From a BER perspective, K should be chosen as large as possible. However, in practice, the choice of K is limited by many factors. First, the channel must be ensured time invariant during each block of duration (NK+L)T In block fading channels, we assume that the link remains time invariant across blocks. And we also assume that interleaving and/or FH are not used, so that multipath diversity is not fully enabled by UP-OFDMA. For such a setup, the pairwise error probability can be similarly bounded in accordance with equation (34), where γ In this case, the diversity order is K, much less than in the uncorrelated fading scenario. In such cases, CC only contributes to the coding gain rather than the diversity gain. The performance of such systems will suffer from limited diversity. For example, when K=1, the diversity of conventional OFDMA is only one. When the channel has a deep null on the assigned subcarrier, he transmitted signals can not be recovered. This highly motivates FH to benefit from multipath diversity, and coding together with interleaving to enable time diversity. Antenna (or space) diversity is another form of diversity that can be incorporated easily in our UP-OFDMA system. Since for this case, it is difficult to obtain the SNR gain in closed form, simulations will be used to verify the performance improvement. In Various embodiments of the invention have been described. The described techniques can be embodied in a variety of receivers and transmitters including base stations, cell phones, laptop computers, handheld computing devices, personal digital assistants (PDA's), and the like. The devices may include a digital signal processor (DSP), field programmable gate array (FPGA), application specific integrated circuit (ASIC) or similar hardware, firmware and/or software for implementing the techniques. If implemented in software, a computer readable medium may store computer readable instructions, i.e., program code, that can be executed by a processor or DSP to carry out one of more of the techniques described above. For example, the computer readable medium may comprise random access memory (RAM), read-only memory (ROM), non-volatile random access memory (NVRAM), electrically erasable programmable read-only memory (EEPROM), flash memory, or the like. The computer readable medium may comprise computer-readable instructions that when executed in a wireless communication device, cause the wireless communication device to carry out one or more of the techniques described herein. These and other embodiments are within the scope of the following claims. Referenced by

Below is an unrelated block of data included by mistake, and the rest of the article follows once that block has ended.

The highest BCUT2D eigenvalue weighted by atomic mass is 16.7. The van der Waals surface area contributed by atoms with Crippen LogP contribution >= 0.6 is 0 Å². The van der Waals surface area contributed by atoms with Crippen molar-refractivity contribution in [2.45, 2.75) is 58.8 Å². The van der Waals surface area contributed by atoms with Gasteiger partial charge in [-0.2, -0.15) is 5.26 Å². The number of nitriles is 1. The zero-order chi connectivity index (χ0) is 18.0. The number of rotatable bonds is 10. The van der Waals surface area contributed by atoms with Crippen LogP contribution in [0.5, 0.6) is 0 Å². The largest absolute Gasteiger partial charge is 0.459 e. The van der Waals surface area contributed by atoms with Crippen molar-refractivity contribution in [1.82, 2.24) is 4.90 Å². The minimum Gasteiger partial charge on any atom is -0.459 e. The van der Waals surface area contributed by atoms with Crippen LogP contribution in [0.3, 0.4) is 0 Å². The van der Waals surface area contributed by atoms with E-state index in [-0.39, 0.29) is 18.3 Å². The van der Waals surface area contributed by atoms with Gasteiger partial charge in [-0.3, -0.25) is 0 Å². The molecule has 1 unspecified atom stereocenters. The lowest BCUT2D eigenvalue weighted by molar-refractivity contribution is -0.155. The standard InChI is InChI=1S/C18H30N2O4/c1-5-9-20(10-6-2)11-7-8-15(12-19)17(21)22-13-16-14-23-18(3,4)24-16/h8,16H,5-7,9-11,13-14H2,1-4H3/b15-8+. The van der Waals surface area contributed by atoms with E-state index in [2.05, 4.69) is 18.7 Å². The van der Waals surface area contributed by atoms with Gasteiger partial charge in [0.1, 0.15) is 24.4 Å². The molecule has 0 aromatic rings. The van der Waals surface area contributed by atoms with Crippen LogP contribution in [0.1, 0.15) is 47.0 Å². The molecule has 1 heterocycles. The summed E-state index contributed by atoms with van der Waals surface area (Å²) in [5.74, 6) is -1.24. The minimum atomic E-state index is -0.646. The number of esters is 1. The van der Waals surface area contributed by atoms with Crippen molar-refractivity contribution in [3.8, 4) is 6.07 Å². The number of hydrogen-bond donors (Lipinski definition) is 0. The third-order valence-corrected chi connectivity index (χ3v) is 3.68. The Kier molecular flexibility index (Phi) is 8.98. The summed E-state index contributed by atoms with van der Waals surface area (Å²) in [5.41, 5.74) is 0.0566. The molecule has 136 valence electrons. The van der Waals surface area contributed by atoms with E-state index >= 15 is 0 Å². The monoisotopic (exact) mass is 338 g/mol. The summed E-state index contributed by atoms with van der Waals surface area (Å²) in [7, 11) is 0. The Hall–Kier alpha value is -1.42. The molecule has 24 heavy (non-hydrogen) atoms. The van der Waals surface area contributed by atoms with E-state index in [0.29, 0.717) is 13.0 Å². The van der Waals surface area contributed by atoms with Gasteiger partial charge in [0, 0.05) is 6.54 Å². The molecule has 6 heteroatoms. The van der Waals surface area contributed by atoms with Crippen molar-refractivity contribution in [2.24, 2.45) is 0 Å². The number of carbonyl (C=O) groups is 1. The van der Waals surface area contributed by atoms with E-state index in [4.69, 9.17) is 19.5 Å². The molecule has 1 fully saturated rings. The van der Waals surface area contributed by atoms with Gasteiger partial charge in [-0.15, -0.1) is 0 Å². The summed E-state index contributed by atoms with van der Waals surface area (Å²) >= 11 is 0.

Classifications
Legal Events
Rotate |